You may have noticed recent media articles regarding U.S.-listed Chinese stocks, a.k.a. Chinese ADRs, that had a negative impact on share prices.
Let me explain why.
In the midst of Congress taking a more confrontational attitude towards China, Senator Marco Rubio has been advocating and has introduced legislation calling for stronger investment restraints and greater scrutiny for Chinese companies listed on U.S. exchanges (known as Chinese ADRs, or American Depositary Receipts) as well as Chinese stocks in stock indexes and U.S. pension funds.
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Operating revenue increased over 70%.
Gross profit surged 122%.
Net income was up over 60%.
One issue is that some Chinese companies have apparently not been complying with PCAOB (Public Company Accounting Oversight Board) standards.
There are 156 Chinese companies, including at least 11 state-owned firms, listed on the three largest U.S. exchanges—the NASDAQ, New York Stock Exchange and NYSE American—according to a report by the U.S.-China Economic and Security Review Commission.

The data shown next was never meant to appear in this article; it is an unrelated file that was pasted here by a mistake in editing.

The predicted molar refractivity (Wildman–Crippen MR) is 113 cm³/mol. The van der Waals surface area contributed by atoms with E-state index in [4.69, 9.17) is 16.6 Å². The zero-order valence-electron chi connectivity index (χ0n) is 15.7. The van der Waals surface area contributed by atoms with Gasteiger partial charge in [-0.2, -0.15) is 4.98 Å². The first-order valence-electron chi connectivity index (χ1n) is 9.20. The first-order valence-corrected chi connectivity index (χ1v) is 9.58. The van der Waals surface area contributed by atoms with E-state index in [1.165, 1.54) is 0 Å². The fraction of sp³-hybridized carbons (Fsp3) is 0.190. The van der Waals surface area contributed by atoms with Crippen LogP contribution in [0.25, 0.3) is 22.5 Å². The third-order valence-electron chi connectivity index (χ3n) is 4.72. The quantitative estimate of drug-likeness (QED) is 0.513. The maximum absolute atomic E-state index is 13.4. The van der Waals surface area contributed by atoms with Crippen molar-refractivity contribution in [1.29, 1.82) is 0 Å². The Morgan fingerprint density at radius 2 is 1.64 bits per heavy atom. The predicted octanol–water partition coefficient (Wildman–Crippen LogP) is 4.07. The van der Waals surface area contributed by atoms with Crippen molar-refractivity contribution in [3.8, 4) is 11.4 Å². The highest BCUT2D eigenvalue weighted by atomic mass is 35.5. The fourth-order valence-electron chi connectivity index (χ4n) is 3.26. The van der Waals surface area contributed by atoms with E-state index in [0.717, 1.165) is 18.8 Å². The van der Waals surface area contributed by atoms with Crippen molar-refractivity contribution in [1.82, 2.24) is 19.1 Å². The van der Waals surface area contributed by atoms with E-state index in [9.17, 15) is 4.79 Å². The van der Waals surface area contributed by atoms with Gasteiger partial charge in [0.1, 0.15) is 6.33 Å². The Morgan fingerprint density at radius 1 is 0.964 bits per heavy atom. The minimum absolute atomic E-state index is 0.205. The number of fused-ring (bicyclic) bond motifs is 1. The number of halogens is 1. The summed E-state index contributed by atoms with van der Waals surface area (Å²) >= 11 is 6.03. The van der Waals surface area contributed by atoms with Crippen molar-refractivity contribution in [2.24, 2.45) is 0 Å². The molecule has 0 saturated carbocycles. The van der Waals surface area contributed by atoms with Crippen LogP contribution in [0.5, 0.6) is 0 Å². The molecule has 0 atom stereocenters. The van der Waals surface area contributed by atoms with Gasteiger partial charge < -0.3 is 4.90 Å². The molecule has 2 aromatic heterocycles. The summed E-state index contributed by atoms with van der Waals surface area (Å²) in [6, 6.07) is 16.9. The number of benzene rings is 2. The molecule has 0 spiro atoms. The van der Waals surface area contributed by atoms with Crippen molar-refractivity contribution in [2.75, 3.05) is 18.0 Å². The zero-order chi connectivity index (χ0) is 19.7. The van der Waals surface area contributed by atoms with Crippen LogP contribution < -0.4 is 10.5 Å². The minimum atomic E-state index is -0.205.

I have been aware of the Rubio legislation, but what escalated matters considerably were reports that the Trump Administration is going well beyond these accounting concerns by discussing ways to limit U.S. investors’ portfolio flows into China.
Among the options the Trump administration is apparently considering are delisting some Chinese ADRs from U.S. stock exchanges and limiting Americans’ exposure to the Chinese market through government pension funds.
This may all be talk and come to nothing in the end but, at a minimum, this noise is another headwind for Chinese stocks.
Let me make a few points by explaining how I’m handling it in the portfolio of my Cabot Global Stocks Explorer advisory.
First, I avoid on principle Chinese state-owned stocks, which would naturally be the first target of any legislation.
Second, we have a diversified portfolio with four Chinese stocks. To learn their names, click here. But I will tell you this: none of these stocks have any regulatory issues related to the Rubio proposed legislation, though the hubbub surrounding it and President Trump’s not-so-veiled threats to ban Chinese stocks from U.S. exchanges has pushed Chinese ADRs down a bit further.
Here is a link to a report that, while a bit dated, has a list of the Chinese companies listed on U.S. exchanges with companies that were out of compliance with the PCAOB highlighted.
These developments will likely result in the market unnecessarily punishing a number of quality Chinese companies that fully meet the highest standards. At lower prices, that will make them prime buying opportunities. And thus, ripe for recommendation in my Cabot Global Stocks Explorer advisory.
*Editor’s Note: This post was excerpted from the latest issue of Cabot Global Stocks Explorer.